JBS: We wrote most of the software in the car ourselves. All of the screens you see were programmed here, designed here, and we have a whole team of software engineers upstairs implementing that and making it a reality. We are using an operating system that is a version of something called Linux. That is open source, very robust standard, for the display and entertainment. For the control and motor and things like that, we don't have operating systems. They run in a lower level and are actually running C code, so we have engineers upstairs writing in the C programming language, building the control loops from scratch. We write it, we model it, we test it here.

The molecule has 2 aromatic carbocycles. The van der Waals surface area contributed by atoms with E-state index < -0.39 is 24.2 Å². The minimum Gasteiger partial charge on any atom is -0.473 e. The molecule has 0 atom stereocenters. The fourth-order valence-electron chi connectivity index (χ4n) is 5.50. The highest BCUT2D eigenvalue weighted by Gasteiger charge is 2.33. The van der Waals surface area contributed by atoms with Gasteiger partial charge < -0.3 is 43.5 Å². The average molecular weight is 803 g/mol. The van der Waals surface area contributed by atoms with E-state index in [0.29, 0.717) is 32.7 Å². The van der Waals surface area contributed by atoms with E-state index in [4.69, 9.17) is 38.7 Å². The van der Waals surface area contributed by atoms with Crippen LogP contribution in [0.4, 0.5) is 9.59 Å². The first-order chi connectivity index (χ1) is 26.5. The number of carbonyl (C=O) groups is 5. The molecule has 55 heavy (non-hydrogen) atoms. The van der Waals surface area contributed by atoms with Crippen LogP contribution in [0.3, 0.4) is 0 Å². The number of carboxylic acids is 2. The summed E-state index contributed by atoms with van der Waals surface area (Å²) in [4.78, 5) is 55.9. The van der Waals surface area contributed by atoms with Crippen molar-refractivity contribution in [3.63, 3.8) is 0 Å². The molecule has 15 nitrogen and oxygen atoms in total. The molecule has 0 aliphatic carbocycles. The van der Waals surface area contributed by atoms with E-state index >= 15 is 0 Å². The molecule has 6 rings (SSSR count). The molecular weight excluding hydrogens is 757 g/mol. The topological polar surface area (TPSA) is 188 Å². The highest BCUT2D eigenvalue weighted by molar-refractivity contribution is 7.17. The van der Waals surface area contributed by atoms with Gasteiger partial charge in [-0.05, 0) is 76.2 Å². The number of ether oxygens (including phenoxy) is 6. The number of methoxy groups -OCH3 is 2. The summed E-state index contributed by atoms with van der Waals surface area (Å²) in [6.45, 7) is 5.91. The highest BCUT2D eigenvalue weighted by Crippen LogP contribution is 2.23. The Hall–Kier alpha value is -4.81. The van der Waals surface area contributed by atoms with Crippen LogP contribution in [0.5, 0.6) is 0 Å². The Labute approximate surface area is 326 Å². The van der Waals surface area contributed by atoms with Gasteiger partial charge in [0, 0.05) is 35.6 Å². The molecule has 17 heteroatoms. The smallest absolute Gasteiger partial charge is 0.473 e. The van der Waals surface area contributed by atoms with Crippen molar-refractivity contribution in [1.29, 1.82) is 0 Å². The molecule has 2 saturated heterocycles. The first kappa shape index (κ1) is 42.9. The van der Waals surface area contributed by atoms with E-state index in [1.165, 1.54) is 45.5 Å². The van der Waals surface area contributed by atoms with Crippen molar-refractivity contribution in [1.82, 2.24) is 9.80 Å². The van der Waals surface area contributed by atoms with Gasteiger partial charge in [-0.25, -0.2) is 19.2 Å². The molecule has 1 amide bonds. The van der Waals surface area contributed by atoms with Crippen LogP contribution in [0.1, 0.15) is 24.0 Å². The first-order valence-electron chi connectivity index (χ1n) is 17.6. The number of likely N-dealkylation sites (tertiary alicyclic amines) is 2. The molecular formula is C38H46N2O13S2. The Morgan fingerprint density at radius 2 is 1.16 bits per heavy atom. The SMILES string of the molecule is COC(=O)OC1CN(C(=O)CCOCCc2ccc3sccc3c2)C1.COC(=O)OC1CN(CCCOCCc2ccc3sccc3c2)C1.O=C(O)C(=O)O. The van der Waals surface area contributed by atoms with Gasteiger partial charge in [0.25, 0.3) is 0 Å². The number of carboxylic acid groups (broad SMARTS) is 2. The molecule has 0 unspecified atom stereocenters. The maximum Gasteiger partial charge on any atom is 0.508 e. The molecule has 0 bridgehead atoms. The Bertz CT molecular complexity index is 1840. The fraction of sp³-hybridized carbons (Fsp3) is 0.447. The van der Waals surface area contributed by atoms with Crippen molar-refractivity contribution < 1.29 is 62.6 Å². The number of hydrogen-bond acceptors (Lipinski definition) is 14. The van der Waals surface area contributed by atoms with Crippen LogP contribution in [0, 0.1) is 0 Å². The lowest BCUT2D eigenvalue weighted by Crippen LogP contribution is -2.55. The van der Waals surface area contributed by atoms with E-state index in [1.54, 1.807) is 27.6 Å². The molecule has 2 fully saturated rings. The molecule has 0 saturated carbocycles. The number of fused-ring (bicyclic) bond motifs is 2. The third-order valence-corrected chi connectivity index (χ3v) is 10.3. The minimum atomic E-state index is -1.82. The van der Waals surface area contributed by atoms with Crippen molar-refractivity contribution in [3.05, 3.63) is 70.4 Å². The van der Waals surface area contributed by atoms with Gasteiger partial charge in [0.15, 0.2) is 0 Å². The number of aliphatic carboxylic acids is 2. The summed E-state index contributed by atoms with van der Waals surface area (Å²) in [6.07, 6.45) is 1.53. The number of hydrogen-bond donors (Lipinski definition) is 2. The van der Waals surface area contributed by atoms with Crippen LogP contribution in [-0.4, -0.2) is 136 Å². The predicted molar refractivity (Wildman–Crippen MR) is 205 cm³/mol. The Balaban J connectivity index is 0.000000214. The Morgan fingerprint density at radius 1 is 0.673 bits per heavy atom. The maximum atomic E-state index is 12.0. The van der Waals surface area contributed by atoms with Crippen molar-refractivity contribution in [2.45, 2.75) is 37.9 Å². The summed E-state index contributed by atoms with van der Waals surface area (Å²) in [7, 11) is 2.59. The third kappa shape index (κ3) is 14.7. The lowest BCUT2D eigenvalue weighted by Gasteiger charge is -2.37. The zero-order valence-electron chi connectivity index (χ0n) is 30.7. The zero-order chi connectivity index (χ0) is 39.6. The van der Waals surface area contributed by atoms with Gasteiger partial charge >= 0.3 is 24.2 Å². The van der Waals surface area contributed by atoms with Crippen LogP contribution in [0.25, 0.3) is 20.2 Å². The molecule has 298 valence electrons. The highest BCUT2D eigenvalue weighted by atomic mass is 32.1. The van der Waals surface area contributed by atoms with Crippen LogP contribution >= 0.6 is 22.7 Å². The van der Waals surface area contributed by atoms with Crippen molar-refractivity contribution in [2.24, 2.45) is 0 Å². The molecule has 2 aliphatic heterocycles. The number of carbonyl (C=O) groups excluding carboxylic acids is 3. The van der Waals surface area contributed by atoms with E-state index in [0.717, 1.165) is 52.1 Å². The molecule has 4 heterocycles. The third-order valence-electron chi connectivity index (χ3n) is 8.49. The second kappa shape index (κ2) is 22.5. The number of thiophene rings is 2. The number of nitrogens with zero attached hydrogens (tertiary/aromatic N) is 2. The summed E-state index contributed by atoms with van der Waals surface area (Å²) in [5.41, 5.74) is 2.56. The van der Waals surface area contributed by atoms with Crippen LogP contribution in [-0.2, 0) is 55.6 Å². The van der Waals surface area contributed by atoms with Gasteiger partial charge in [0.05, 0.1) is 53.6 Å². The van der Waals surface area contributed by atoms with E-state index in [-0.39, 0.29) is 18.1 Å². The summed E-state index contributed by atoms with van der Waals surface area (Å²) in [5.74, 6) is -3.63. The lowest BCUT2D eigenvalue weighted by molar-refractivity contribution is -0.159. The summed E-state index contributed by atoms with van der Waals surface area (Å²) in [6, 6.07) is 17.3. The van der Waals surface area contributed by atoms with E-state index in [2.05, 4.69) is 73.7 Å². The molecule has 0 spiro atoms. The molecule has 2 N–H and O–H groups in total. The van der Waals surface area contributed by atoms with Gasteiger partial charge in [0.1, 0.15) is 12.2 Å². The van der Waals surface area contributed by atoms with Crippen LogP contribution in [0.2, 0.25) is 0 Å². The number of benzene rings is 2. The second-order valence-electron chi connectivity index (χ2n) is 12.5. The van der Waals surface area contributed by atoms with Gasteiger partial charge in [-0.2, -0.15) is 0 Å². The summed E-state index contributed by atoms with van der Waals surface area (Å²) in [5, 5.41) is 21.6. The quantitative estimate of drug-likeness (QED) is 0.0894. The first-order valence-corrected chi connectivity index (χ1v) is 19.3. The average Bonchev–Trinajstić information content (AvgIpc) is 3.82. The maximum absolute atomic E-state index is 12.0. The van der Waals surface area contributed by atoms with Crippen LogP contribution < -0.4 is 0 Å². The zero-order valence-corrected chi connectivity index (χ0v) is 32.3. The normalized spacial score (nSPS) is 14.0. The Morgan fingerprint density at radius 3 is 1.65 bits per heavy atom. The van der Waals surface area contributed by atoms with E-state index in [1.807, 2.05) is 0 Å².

IDGNS: So if the Linux crashes, the car won't go off the road?
JBS: That's a key point. The whole entertainment system, those touchscreens, all of the applications you might load are totally separate from the propulsion of the car. In fact you could, if you had to, turn off the screens in the car while driving and the car still drives just fine. You couldn't see your Google Map, but you could still drive and stop and do everything else.
Martyn Williams covers mobile telecoms, Silicon Valley and general technology breaking news for The IDG News Service. Follow Martyn on Twitter at @martyn_williams. Martyn's e-mail address is firstname.lastname@example.org